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My Side of the Mountain – rabbit trails

March 24, 2009
tags: ,

Chers Amis,

Pippin started reading My Side of the Mountain
by Jean Craighead George this morning and already it has taken us on an unexpected rabbit trail – to North Dakota. This classic story tells how Sam Gribley runs away from his home in New York City to the Catskill Mountains to live off the land in the wilderness and to discover the location of his great-grandfather’s farm. Pippin, unlike his sisters who have already built a lean-to on the back of our property and would move in tomorrow if I would allow them to, is not an outside kind of kid. He would prefer access to Wi-fi at all times to roughing it so I knew that this book would not be an instant hit with him. Enter Google maps/Google earth and a virtual visit to the Catskills. I printed out the Catskills Map from My Side of the Mountain printable study guide for Pippin to color and label. The worksheets ask the student if they would travel by themselves to a town they had never seen to find their great-grandfather’s land and what they would do there. Light bulb. Where is Pippin’s great-grandfather’s land? Far north in North Dakota within sight of Canada, wheat, sunflowers, and barley wave over the homestead that is still in our family even if we have moved on to sunnier climes! Luckily my paternal grandparents did extensive genealogical research on both my grandfather and grandmother’s families and had them published. Out came my copies and we spent some time pouring over the records before finding a few maps of the area to bring it back to geography and tie it into our book. I can see we will be calling Grandpa Charles tonight to learn how things are on the farm. Don’t you just love rabbit trails!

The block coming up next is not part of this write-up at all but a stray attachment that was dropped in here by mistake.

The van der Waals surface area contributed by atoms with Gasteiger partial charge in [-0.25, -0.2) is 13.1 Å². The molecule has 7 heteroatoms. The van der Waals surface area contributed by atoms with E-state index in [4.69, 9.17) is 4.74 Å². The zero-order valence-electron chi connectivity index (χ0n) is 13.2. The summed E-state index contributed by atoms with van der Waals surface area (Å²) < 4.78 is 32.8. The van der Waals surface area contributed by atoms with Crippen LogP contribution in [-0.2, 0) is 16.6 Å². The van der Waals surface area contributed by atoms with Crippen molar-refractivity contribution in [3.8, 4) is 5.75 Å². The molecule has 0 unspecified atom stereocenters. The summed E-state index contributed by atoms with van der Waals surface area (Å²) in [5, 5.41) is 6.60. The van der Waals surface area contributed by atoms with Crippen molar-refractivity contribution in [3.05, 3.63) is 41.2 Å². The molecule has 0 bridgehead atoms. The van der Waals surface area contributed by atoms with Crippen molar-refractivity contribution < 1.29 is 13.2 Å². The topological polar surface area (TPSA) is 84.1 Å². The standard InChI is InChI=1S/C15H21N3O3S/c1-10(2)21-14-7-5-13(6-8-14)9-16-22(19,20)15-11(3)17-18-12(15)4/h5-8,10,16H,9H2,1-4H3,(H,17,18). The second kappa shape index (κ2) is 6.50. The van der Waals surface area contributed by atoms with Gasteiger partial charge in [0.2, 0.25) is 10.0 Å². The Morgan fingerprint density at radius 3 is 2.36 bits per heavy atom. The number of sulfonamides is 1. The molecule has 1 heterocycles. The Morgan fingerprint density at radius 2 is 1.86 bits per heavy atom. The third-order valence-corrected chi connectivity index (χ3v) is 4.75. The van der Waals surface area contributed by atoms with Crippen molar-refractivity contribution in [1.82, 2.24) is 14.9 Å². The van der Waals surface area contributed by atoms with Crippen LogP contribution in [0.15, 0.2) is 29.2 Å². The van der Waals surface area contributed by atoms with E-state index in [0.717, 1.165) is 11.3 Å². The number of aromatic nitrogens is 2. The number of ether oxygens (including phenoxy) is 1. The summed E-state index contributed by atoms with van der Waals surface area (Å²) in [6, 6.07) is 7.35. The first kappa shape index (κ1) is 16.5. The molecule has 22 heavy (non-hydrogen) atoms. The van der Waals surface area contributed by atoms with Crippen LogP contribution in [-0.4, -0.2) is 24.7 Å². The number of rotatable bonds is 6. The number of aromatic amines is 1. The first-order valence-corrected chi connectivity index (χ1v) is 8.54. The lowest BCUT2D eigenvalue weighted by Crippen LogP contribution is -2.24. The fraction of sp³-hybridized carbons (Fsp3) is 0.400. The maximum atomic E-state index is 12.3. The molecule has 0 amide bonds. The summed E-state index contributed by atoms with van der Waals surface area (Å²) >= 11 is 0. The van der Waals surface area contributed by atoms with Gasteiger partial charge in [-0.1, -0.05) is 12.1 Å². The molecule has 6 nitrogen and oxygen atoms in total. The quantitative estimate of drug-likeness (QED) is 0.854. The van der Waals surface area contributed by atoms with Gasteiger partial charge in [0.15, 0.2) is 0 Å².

PS – Here are a few of the maps we used. At least one of the sites has similar maps for other states.

Printable map of North Dakota

Printable map of North Dakota with counties

One Comment leave one →
  1. March 24, 2009 9:53 am

    Interesting… my dh had to drive down to Catskill today. (Of course, that is Rip Van Winkle country, too, speaking of rabbit trails.) You can see the taller peaks of the Catskills from the south of our county. Not — alas — from our house. We’re closer to the Adirondacks.

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